Published: Dec. 12, 2003 at 5:48 PM


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    After the charge to Baghdad, [Pvt. Jacob Burgoyne] filled out several Army forms beginning in early June that offer glimpses of a severely troubled soldier. He filled in circles noting that he was "feeling down, depressed, or hopeless" and had "thoughts that you would be better off dead or hurting yourself in some way." He marked "yes" to a question that asked whether he feared he "might hurt or lose control with someone?"

    Another form shows that Burgoyne expressed "suicidal thoughts or actions" and "serious concern (agitation, withdrawal, grief) regarding combat/events while in theatre." The Army recommended that he be enrolled in a substance abuse program and "referred to mental health for evaluation and treatment."

    The troops were processed through Kuwait on their way back to Fort Benning. On July 5 in Kuwait, Burgoyne made the apparent suicide attempt by overdosing on anti-anxiety and antidepressant medicine he had been prescribed. The Army hospitalized him there on a suicide watch and prescribed the anti-psychotic drug Zyprexa. They ordered that he be accompanied at all times and not allowed near guns. They had him sign a form agreeing that he would "remain free from self-destructing behaviors and self injurious behaviors as well as refraining from behaviors that would result in injury and/or harm to others."

    On July 7, the Army diagnosed him with PTSD and ordered that he could return to duty, but that he must be monitored at all times and barred from guns (a notation states that he "currently denies" feeling homicidal or suicidal). The Army said he "will be command directed to Psych upon return to CONUS (the Continental United States)." On July 10, Burgoyne arrived at Fort Benning and was released after the session with the counselor. Police said he was present when Davis was stabbed to death in the early morning of July 15.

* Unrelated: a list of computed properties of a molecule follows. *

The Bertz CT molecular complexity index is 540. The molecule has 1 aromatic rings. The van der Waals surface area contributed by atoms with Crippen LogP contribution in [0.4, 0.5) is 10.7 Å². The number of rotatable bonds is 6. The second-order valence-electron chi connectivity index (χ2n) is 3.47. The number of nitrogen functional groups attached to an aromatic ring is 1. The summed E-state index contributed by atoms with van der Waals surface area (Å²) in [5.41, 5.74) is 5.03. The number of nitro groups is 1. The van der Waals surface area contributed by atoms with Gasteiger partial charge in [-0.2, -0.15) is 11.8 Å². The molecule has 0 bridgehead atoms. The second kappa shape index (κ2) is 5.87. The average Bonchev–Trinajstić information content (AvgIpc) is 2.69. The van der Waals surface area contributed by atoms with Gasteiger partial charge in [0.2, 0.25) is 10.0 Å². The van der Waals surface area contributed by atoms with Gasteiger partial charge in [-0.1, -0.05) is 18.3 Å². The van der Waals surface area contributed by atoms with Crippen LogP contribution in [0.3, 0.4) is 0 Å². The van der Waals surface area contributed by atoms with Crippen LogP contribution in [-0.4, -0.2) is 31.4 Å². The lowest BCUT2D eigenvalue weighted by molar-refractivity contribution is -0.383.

The records show the Army was aware that Burgoyne had a history of mental problems and violent behavior. They note he previously had been seen at Fort Benning for mental health problems and cite "hospitalization for suicide attempt in May 02" along with an earlier hospitalization in Florida for anxiety and depression. He had received seven formal reprimands, called "Article 15s," for problems including fights. According to published reports, he was sentenced to a month in prison for a fight earlier this year at Fort Benning that put another soldier in a coma. But after two weeks, he was released to fight in Iraq.
    Last edited by VICEROY06; May 17th, 2013, 10:01 AM.

    Comment


    • #3
      Re: Discharged for PTSD

      I know many that were med boarded for PTSD/TBI issues.

      Did you read this?

      http://www.armytimes.com/article/201...-Iraq-killings

      Comment


      • #4
        Re: Discharged for PTSD

        Originally posted by Chief Kemosabe View Post
        I know many that were med boarded for PTSD/TBI issues.

        Did you read this?

        http://www.armytimes.com/article/201...-Iraq-killings
        Thanks for your reply.

        Yes, I've crossed this article and many others over the years. My interest in this problem was piqued several years before I enlisted, not as a result of "overhearing rumors at the armory". As part of being a member of a doctoral cohort I had to research a colleague's thesis work who was compiling data on this issue. My concern is the gross number of active duty/reserve component and, particularly, veterans who are grossly neglected or underserved.